I went to Franschhoek with some friends this weekend and the road was lined with fruit sellers holding big bags of bright orange persimmons. Of course we pulled over onto the side of the road and bargained our way to two bags of the ripest most beautiful sunset coloured persimmons we could find. These persimmons look like fat squat orange tomatoes. This is the Fuyu persimmon. It is sweet when hard and increases in sweetness the riper it gets. You can eat it as is or use it in salads, sorbets or bake with it etc. The other type of persimmon is the Hachiya persimmon which looks more like an elongated Roma tomato and must be extremely ripe when eaten or else it’s terribly sour and astringent.
This persimmon bread will make your kitchen smell amazing. It’s jam packed with so many layers of flavour. The sweet persimmons pair beautifully with the cinnamon and vanilla. The splash of Whiskey adds a lovely smokey dimension and the dried fruit and pistachios add some great texture. I came across this recipe from David Lebovitz which he adapted from Beard on Bread by James Beard. I’ve tweaked it to my liking with the cinnamon and vanilla and removed the nutmeg. I’ve also played with the nuts and fruit I added and so can you. You can adapt this recipe to your liking as it is very forgiving much like a banana bread or pumpkin loaf. Make sure your persimmons are nice and ripe. Not on the verge of bursting like a Hachiya persimmon should be but like an over-ripe tomato- slightly soft and squishy to the touch.
I have also used two types of flour in this loaf. Half all-purpose and half wholegrain. This BIO-WHEAT wholegrain flour is amazing. My mom bought it for me to hint for a batch of rusks and i’ve totally fallen in love with a bag of flour. This stone ground flour is produced in the Overberg and the farm is GMO free and organic. It’s flavourful, textured and healthy. Ok- enough about flour. Get baking!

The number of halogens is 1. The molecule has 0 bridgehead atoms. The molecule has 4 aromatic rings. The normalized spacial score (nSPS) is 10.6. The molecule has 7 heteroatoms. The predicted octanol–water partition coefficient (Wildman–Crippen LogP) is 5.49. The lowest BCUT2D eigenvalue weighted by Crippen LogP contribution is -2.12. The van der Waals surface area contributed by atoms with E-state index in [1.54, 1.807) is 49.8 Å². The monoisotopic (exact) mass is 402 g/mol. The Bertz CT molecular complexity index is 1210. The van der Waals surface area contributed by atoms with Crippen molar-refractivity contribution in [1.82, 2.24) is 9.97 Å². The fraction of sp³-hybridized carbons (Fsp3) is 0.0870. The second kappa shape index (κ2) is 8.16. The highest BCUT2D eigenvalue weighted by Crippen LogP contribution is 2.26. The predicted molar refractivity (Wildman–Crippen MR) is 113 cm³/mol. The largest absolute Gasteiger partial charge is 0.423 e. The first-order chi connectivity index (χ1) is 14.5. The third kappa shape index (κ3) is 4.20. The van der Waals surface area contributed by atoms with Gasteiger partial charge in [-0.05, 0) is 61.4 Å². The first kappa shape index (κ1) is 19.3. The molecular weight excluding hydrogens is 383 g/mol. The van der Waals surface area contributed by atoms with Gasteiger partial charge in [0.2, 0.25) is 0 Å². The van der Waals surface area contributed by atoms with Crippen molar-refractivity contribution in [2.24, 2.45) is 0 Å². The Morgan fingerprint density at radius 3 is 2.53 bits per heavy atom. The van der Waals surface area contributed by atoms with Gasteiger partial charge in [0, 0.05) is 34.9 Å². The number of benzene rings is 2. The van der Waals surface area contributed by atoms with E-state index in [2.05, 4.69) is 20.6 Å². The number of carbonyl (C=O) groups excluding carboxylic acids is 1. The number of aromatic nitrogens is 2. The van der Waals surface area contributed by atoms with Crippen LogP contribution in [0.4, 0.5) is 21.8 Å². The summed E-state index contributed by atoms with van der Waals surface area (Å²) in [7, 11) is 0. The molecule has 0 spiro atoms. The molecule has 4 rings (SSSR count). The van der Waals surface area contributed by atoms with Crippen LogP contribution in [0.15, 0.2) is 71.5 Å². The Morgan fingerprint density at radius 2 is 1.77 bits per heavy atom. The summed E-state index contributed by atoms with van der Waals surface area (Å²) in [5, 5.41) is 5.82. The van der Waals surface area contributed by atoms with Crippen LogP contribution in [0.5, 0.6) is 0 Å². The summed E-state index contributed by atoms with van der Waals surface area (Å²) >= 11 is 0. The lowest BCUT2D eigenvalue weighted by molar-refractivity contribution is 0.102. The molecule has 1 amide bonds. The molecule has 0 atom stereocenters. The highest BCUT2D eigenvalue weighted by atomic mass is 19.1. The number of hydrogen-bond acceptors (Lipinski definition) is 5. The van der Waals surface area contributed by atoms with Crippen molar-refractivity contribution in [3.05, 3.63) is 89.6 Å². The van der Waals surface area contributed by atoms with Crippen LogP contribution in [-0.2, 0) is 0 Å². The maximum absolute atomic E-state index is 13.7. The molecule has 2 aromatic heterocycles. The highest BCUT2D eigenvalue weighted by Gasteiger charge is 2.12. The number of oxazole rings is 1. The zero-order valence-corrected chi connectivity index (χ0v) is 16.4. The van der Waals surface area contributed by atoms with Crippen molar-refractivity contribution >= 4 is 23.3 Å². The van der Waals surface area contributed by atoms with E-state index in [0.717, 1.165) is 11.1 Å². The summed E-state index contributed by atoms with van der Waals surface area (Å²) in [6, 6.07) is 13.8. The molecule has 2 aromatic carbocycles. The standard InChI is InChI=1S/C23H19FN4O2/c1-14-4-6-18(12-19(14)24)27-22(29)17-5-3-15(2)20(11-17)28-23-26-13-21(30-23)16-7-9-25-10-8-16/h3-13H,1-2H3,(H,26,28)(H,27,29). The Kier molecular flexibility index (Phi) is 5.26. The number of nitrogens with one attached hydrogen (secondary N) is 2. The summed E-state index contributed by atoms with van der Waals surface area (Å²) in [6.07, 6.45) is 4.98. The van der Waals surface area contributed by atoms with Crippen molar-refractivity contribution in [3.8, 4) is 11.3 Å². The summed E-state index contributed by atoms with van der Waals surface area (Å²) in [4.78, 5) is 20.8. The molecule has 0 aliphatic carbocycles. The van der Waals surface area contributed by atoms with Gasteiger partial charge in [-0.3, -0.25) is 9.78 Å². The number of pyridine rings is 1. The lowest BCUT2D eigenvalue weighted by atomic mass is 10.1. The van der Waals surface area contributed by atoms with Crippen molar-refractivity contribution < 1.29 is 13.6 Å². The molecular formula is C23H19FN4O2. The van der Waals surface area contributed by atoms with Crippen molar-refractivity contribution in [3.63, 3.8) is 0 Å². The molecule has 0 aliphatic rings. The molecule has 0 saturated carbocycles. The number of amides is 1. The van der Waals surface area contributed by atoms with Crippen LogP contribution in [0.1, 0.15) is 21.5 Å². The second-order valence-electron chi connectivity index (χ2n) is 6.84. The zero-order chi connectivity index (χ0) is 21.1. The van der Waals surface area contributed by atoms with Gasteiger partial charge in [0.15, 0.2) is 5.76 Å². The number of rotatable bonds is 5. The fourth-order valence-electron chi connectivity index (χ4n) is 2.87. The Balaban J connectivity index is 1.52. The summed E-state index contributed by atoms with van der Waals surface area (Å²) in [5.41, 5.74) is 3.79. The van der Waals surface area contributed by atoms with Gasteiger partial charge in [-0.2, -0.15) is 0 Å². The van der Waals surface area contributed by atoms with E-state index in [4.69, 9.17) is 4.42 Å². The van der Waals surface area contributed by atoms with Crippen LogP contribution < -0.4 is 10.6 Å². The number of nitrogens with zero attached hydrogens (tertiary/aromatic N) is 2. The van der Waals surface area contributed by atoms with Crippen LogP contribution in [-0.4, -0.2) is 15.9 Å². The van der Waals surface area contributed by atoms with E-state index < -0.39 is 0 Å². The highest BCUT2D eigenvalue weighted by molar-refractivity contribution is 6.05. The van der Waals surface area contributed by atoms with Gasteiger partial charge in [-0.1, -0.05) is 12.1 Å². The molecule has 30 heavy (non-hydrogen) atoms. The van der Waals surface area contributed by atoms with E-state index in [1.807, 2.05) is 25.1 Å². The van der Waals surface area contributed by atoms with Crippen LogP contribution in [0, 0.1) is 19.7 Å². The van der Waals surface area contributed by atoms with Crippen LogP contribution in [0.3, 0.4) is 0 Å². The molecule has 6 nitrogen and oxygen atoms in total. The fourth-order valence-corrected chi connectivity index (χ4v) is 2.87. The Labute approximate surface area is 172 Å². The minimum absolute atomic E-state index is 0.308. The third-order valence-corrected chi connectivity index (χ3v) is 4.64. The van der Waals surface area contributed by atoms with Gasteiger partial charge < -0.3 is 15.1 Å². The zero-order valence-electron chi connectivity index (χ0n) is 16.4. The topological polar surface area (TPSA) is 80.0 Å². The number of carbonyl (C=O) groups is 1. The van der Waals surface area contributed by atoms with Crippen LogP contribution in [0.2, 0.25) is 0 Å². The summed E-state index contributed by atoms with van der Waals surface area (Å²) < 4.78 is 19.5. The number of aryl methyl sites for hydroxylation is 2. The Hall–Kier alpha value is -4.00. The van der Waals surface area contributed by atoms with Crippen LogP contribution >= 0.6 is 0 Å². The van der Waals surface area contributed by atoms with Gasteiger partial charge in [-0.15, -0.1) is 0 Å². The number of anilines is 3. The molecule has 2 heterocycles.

Persimmon bread with pistachios & cranberries
makes 1 large loaf
- 200g all-purpose flour
- 200g wholegrain flour
- 200g sugar
- 1 tsp baking powder
- 1 tsp bicarbonate of soda
- 1/2 tsp salt
- 1 tsp cinnamon
- 1 tsp vanilla powder or vanilla paste
- 2 eggs, beaten
- 280g persimmon pulp (one very full cup)
- 115g butter, melted
- 70g raisins
- 70g dried cranberries
- 70g pistachios
- 30ml whiskey
Preheat oven to 180˚C and line a large loaf tin with baking paper and brush with butter.
Cut the persimmons in half around their middle. Use a spoon to scoop out all of the flesh and mush with a fork.
Place all dry ingredients in a bowl and whisk to mix. Make a well in the centre of the dry ingredients.
Add the eggs, melted butter and persimmon pulp and mix.
Finally add the raisins, cranberries, pistachios and whiskey.
Pour into prepared tin and bake in the oven for +- 40 minutes until golden brown and a toothpick comes out clean.
Leave to cool on a wire rack before turning out and put the kettle on because a slice of this is destined to be enjoyed with a hot cup of tea.